Omar Bustamante / Fusion

The new MacBooks were unveiled this week at an Apple event in San Francisco. They were sleek, light, beautiful, and powerful—everything we've come to expect out of Cupertino.

But Apple computers weren't always so pretty. In fact, the first, the Apple 1, was kind of hideous. But as the adage goes, it was what was inside that really counted.

"It sounds like hype but [the Apple 1] was really quite an advance over anything else people were doing," Allen Baum, a friend of Apple co-founder Steve Wozniak, told me. "Technically, it was miles ahead…of anything else."

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Unlike its gold-sheened, modern descendants, the Apple 1 wasn't born in secrecy. Wozniak would hand out his Apple 1 blueprints and help others build their own. Everything was open-source. He'd often prototype the machine at meetings of the Homebrew Computer Club, a meet-up for computer nerds that laid the groundwork for the consumer tech explosion of the last two decades.

The Homebrew Computer Club got its start on a rainy night on March 5, 1975 (40 years and a week ago), when 32 people gathered in a garage in Menlo Park, California to unbox the Altair 8800, a new computer geared toward hobbyists, and to talk about other machines people were homebrewing in their spare time. That first meeting seeded the beginning of the personal-computer revolution.

"The club sprang out of the desire of people to have their own computers. That was not possible before. It really was a revolutionary change," said Len Shustek, who was at the very first gathering of the Club. "We were kindred spirits trying to plow new ground in uncharted territory."

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Back then, computers were expensive contraptions used by businesses and academics, not tools to communicate with friends. The idea that you'd have a computer to call your own was completely foreign to most people. To start, how would you even interact with it? They didn't come with monitors or keyboards. Word processing, the way we know it today, wasn't yet a thing. The smartphone, selfies and Siri were decades away.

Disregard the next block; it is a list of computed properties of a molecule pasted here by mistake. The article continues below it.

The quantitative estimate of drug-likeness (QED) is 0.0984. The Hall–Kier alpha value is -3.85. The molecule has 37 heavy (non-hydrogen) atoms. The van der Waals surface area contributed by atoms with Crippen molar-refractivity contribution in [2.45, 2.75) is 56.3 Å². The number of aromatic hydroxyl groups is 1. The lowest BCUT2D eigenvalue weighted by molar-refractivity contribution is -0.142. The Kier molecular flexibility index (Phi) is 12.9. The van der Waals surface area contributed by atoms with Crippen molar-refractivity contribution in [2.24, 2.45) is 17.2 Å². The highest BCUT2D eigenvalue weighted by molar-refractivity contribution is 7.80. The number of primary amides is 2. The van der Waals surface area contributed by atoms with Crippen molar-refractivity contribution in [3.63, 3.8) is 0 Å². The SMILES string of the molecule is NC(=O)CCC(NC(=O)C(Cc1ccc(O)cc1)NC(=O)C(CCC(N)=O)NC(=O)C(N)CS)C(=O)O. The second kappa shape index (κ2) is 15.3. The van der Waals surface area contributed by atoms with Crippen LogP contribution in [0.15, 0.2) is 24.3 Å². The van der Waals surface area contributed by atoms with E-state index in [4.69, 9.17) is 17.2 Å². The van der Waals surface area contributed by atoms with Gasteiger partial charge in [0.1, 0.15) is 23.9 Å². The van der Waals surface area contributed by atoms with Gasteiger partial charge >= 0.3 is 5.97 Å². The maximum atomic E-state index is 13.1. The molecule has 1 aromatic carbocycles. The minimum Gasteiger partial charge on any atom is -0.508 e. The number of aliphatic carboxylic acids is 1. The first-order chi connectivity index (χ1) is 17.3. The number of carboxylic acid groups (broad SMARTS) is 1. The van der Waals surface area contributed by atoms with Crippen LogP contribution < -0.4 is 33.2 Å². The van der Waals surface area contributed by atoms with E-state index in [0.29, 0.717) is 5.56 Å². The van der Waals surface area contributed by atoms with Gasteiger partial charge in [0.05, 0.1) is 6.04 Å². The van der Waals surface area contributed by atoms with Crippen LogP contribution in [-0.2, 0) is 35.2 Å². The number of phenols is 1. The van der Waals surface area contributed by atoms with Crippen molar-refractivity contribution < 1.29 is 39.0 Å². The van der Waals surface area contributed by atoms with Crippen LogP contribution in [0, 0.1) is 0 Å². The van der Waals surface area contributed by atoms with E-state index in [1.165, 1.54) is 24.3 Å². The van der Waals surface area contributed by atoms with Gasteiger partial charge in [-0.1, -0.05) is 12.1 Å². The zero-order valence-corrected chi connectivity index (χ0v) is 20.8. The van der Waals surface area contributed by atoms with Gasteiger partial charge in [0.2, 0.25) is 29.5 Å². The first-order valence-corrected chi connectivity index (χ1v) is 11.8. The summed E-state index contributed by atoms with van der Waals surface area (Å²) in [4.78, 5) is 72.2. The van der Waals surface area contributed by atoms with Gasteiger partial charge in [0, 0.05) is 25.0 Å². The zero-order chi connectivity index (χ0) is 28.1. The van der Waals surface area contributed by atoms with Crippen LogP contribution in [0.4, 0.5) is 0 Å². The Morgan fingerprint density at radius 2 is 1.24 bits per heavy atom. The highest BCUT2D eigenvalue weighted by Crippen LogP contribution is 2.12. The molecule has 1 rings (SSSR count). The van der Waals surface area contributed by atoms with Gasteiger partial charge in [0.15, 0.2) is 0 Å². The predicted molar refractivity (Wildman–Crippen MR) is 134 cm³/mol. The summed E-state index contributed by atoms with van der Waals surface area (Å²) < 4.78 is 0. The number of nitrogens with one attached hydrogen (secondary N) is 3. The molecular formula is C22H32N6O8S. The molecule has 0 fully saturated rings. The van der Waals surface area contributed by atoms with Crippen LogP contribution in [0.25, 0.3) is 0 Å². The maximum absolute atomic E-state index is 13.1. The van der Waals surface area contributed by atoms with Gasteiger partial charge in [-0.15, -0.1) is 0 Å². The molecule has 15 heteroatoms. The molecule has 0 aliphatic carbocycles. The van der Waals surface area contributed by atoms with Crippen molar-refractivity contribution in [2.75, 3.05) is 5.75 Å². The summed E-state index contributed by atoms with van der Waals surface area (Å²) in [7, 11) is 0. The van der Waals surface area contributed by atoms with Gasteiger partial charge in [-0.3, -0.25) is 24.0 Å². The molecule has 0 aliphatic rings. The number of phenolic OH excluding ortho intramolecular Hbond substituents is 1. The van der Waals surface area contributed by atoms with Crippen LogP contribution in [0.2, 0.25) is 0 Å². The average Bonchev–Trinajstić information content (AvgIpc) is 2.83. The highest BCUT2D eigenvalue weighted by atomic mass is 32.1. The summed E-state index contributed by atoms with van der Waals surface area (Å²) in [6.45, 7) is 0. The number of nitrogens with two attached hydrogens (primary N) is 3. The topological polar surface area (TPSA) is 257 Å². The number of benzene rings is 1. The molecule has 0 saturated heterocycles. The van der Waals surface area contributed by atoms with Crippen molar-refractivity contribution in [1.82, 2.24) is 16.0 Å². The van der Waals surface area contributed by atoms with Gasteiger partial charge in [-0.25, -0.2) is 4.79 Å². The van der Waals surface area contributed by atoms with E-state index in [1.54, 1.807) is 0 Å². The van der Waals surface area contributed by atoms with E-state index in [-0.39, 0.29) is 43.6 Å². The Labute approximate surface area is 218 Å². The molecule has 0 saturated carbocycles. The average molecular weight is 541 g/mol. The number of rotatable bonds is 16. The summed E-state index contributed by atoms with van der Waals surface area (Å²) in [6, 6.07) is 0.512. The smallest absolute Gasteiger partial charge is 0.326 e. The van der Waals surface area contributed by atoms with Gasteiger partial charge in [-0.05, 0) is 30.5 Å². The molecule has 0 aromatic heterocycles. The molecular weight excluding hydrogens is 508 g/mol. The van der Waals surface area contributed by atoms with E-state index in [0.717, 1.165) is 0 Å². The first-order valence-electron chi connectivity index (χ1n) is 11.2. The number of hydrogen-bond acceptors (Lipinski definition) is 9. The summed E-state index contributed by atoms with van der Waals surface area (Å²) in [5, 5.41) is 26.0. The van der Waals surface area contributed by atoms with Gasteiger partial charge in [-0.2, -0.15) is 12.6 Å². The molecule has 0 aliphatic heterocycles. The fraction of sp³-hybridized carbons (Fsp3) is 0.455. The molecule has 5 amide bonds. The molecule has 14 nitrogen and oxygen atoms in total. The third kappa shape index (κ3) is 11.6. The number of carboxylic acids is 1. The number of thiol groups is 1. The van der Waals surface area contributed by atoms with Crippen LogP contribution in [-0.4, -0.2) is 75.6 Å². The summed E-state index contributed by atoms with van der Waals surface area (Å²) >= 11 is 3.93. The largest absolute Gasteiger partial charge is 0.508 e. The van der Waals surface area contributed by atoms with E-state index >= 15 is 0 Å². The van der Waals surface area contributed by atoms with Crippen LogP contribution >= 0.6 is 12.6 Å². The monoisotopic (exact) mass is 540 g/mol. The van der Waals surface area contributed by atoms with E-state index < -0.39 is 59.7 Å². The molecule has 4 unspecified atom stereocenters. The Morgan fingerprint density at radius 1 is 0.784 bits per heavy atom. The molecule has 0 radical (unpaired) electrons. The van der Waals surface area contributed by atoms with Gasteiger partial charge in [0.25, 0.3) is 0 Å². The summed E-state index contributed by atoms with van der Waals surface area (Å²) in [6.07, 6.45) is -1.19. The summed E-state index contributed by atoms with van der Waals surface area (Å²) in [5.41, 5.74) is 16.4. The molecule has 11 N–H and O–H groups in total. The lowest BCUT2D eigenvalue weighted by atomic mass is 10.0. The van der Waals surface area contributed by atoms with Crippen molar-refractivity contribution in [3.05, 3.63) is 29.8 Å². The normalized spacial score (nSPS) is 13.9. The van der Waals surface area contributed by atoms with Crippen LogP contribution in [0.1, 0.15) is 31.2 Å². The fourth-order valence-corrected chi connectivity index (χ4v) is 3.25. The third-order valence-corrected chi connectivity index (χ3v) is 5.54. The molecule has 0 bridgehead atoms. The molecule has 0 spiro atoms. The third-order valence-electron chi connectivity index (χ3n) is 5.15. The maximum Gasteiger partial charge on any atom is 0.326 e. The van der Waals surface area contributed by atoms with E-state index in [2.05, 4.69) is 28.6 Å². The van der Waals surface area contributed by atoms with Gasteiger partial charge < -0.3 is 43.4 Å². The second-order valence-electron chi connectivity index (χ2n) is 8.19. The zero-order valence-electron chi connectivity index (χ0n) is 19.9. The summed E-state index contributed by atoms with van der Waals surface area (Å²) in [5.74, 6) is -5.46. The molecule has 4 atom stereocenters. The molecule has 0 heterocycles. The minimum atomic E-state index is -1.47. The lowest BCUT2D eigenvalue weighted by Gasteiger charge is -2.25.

But scientists at universities and hobbyists were starting to think about how computers might one day bust into the mainstream. At Stanford, for instance, yesterday's futurists imagined a world in which human intelligence and interaction were augmented by computers. Compu-nerds who'd been involved in Berkeley's free-speech movement, like Lee Felsenstein, envisioned a networked future where communication was enabled by machines.

But all that hinged on the existence of computers regular people could afford, and companies weren't yet making those. So it was up to the dreamers, many of whom had been working solo on their creations already, to fast-track their evolution. To do that, though, they needed a place in which to bounce ideas off each other, to try out new concepts and discard things that hadn't worked for others. That's what Homebrew was and why it was so popular: it started with 32 people, but at its peak some 300 showed up.

"We were not a group of gods on top of Mount Olympus," said Felsenstein, who organized the biweekly meetings after founder Gordon French moved to the East Coast. "The people who attended…weren’t the people at the top of the tech pyramid. They were second and third stringers, and what they had was passion and desire and a set of tech skills they could bring to the party. We provided the party. That’s the best way I can put it."

Wozniak would come with prototypes of the now famous Apple 1, the computer that paved the way for the original Mac and its many descendants—like the new MacBook announced earlier this week.

Others figured out how to make low-tech cameras from little more than a computer chip. After meetings, they'd reconvene in a parking lot and set up a tech flea market of sorts, where they'd buy and trade parts from each other.

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There were other groups like Homebrew, but what made it special was its sense of community. It wasn't hierarchical. Everyone was welcome to speak and contribute, a guiding principle people often attribute to its ties to the free speech movement in Berkeley.

The last meeting of the Club took place in December 1986, but its legacy lives on. The maker movement is its most obvious offshoot. With ResearchKit, a new software platform that makes it easier for scientists to build research-oriented apps, Apple has returned to open-source. Plus, in all, the Homebrew Computer Club sprouted more than 20 companies, Apple included. So next time you prop your smartphone into a selfie stick or wait in line for the newest Apple product, think back to that garage in Silicon Valley where some nerds dreamed up the future.

Daniela Hernandez is a senior writer at Fusion. She likes science, robots, pugs, and coffee.